From Ending to Sending

Transitions are difficult. Full of uncertainty and change, transition often brings a blend of endings and beginnings. Such is the reality of a semester ending at bible college.

Having just completed my first year directing Praxis at Columbia Bible College, I was privileged to spend the year with students sharing life and learning, service and experience, exploring what it means to follow Jesus in the very midst of our culture. It was deeply rewarding.

And now it's over. Ended.

A year at bible college can be a strange thing. For some it's the best year of their life. For others it's where they meet their spouse. To some, it's just one year of their life, signigifcant, but with no lasting impact. Classes are taken, friendships made, prayers prayed, songs sung, food eaten, and then it's over as fast as it began.

As we processed Praxis ending as a group, we discussed some of these dynamics and how the end of the program would invariably impact each person differently. For all of us, this ending is difficult in some way. But it's also unavoidable, important even.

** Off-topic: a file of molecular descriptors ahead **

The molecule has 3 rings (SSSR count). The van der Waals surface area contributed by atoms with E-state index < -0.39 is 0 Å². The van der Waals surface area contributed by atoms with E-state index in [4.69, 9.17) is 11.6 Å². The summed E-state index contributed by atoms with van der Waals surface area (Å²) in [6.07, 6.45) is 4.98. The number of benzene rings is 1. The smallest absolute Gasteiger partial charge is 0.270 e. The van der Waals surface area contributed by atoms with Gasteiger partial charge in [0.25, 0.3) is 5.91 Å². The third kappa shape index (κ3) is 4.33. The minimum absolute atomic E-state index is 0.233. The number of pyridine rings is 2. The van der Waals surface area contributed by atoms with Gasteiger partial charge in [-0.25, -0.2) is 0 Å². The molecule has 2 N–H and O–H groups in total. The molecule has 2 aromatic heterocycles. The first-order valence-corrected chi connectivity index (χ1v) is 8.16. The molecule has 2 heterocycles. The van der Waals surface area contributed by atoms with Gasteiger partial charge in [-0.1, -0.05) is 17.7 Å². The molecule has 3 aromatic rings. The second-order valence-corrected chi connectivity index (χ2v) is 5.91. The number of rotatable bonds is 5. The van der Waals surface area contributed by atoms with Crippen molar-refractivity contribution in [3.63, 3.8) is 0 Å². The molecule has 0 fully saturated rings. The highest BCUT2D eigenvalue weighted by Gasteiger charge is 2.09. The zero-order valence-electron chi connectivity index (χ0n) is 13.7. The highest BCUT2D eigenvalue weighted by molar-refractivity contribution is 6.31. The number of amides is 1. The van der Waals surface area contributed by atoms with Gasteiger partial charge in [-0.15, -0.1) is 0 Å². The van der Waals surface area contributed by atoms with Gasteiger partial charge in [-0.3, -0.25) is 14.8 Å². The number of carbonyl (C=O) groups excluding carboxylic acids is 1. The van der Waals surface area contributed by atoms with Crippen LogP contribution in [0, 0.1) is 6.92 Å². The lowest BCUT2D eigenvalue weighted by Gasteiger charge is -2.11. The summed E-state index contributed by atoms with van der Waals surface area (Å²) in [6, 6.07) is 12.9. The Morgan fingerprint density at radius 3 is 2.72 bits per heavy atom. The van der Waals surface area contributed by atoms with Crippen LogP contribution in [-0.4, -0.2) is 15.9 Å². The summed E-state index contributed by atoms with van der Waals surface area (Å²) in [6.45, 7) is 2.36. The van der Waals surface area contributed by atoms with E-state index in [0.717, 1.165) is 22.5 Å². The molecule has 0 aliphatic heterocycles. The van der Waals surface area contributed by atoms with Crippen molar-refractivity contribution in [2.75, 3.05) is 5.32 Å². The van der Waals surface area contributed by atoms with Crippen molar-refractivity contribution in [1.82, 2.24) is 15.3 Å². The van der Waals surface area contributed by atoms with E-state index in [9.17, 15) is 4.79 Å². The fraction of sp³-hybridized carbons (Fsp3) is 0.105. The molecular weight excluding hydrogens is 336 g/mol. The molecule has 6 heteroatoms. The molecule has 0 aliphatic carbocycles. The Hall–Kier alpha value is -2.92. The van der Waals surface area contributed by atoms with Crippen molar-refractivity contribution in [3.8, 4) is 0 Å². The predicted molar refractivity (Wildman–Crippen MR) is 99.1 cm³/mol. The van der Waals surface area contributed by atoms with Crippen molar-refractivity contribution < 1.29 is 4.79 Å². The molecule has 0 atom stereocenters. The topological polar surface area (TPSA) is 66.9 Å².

Through these discussions I came to realize that while difficult, ending is not bad. Essential to good endings is a good understanding of sending. If we see our lives more as a congruent set of experiences that shape who we are, endings, while felt significantly, are not the end. As a Praxis group then, instead of saying the program was ending, we intentionally discussed and practiced sending. How will this past shape our future? I'm not so ambitious or naive to think my students ended the program with all their questions answered when it comes to faith and life. They have a ways to go. So do I. We all do. But a shift from ending to sending accepts that our lives are on a trajectory - we are all headed somewhere and this ending plays a significant part in that journey. And we realize ending is in fact sending - sending us towards whatever is next.


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